Wednesday 22 September 2021

More than 650,000 Motorcycles Circulate The Roads of Costa Rica

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In the country there some 500,000 officially registered motorbikes and more than 150,000 on the roads illegally
In the country there some 500,000 officially registered motorbikes and more than 150,000 on the roads illegally

(QCOSTARICA) Every day there seems to be more and more motorcycles on the roads, in between vehicles, on the shoulders; drivers of four-wheeled vehicles constantly are surprised with the sudden appearance of a motorcycle on its side or front. In many cases motorcyclists put their lives at risk and that of others.

Why is this happening?

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With the high prices of gasoline and growing traffic congestion, many are opting for the two-wheeled motorized transport.

In fact, there are some 500,000 motorcycles moving through the streets of the country; that’s according to the number of officially registered motorbikes, but it is estimated that at least 150,000 more circulate illegally, so the total would exceed 650,000.

Many use them to get to and from work. Others are recreational. But in call cases, the risk is very high and many have lost their lives.

Purchasing a motorcycle or scooter is easy in Costa Rica, just as easy as buying a rice cooker. In fact, “importadoras” – appliance retailers – have gotten in to the game of selling motorcycles. Most of the appliance stores offer low prices and easy credit, as if you were buying a stereo or kitchen stove.

Purchasing a motorbike, at an importadora or bike dealer, there is not the requirement to have a driving license. You go in, put your money down (or get credit) and take the motorbike home.

Roy Rojas, project director of the Road Safety Council (COSEVI), to bring the point home says , “it is less complicated to buy a motorbike than a washing machine or refrigerator.”

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Motorcycles have become popular, they are relatively inexpensive to purchase, fuel-efficient and can be used to maneuver through traffic congestion, getting to work or home more quickly.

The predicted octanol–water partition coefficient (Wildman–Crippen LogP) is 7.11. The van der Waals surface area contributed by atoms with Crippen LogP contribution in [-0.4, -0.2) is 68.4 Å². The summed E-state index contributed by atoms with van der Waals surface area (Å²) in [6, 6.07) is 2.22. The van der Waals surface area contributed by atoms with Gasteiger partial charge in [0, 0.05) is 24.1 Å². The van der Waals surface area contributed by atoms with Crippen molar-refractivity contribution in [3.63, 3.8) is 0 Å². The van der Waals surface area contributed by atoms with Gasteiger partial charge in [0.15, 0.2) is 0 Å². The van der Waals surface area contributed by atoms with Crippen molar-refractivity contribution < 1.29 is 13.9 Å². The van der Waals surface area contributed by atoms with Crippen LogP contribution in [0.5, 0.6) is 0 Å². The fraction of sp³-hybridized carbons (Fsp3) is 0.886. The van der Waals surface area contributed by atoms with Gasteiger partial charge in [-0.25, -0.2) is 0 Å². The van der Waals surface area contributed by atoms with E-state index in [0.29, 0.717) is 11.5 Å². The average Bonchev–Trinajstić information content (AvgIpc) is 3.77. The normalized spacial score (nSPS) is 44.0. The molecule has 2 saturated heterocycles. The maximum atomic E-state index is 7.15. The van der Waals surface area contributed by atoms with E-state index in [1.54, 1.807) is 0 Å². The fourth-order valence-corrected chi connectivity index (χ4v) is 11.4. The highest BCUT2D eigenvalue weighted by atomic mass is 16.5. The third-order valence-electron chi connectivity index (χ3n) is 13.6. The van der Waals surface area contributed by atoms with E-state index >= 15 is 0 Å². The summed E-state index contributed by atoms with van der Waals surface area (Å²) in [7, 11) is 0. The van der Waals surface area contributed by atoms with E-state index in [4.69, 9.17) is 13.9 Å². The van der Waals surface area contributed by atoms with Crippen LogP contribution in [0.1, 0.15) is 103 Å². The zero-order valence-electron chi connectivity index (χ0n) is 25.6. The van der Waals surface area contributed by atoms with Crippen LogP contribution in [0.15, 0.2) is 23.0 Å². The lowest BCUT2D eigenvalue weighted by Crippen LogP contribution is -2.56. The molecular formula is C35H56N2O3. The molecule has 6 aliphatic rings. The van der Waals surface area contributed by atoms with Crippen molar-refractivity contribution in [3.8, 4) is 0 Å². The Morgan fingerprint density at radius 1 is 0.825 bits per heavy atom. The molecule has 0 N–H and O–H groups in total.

In rural areas, motorcycles have become so popular that they have replaced the horse, car and bicycle, according to Rojas, explaining that the “bike boom” began in 2007, which unfortunately coincided with the increase of people killed in traffic accidents.

The numbers are chilling.

According to the Dirección de Proyectos de Cosevi, provided by the Dirección General de Tránsito (Directorate General of Traffic), in the first half of this year (2016), 215 people have died (on site) in traffic accidents, 101 involved a motorcycles: 94 were motorcyclists and 7 passengers. In the same period in 2015, there 25 deaths: 23 motorcyclists and 2 passengers.

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In the last five years:

  • In 2015 there a total of 398 deaths on the roads, of which 158 involved a motorcycle;
  • In 2014, it was 122 of the 359 road deaths;
  • In 2013, 87 of 288 deaths;
  • In 2012, 90 of 330 deaths;
  • In 2011, 72 of 289 deaths;
  • and in 2010, 72 of the 298.

These numbers don’t take account of deaths in hospitals resulting from a traffic accident.

The numbers also reveal that the largest number of motorcycle deaths were of young people, between the ages of 15 and 34 and most accidents occurring at night, the period from 6pm to midnight with the largest number of deaths.

Weekends are the most tragic. In the first six months of this year, 24 motorcyclists died on a Friday, 42 on a Saturday and 66 on a Sunday.

Playing Chicken (Gallina Ciega in Spanish). Transport officials cite imprudence as one of the main cause of traffic accidents and fatalities.

Roy Rojas explains the “gallina ciega”, the game that many young riders in rural areas get into after hitting the bars at the end of the work day. The game consists of two motorcyclists and the required companion (on each bike), they come to a straightaway and agree to play; they head to opposite sides of the stretch of road, (the motorcyclists) cover their eyes and at the start command head toward each other.

“Liquor has been a factor in this kind of ‘nonsense’ that has caused deaths, including in some cases all 4 involved,” said Rojas.

And then there are the acrobats and street racing (piques in Spanish). “That’s the fun of the boys in many rural areas, but the same is true in urban areas,” said Rojas, adding that there are organized networks for such activity.

But not all is bad. Rojas explains that some of the “acrobats” have now become an ally of the authorities, mixing with networks looking to stop these activities.

Other allies, said Rojas, include riders of “bike gangs” that circulate the roads in large displacement motorcycles. Accidents among these groups is practically nil. Also, the Association of Motorcycle Importers is active in preventive work.


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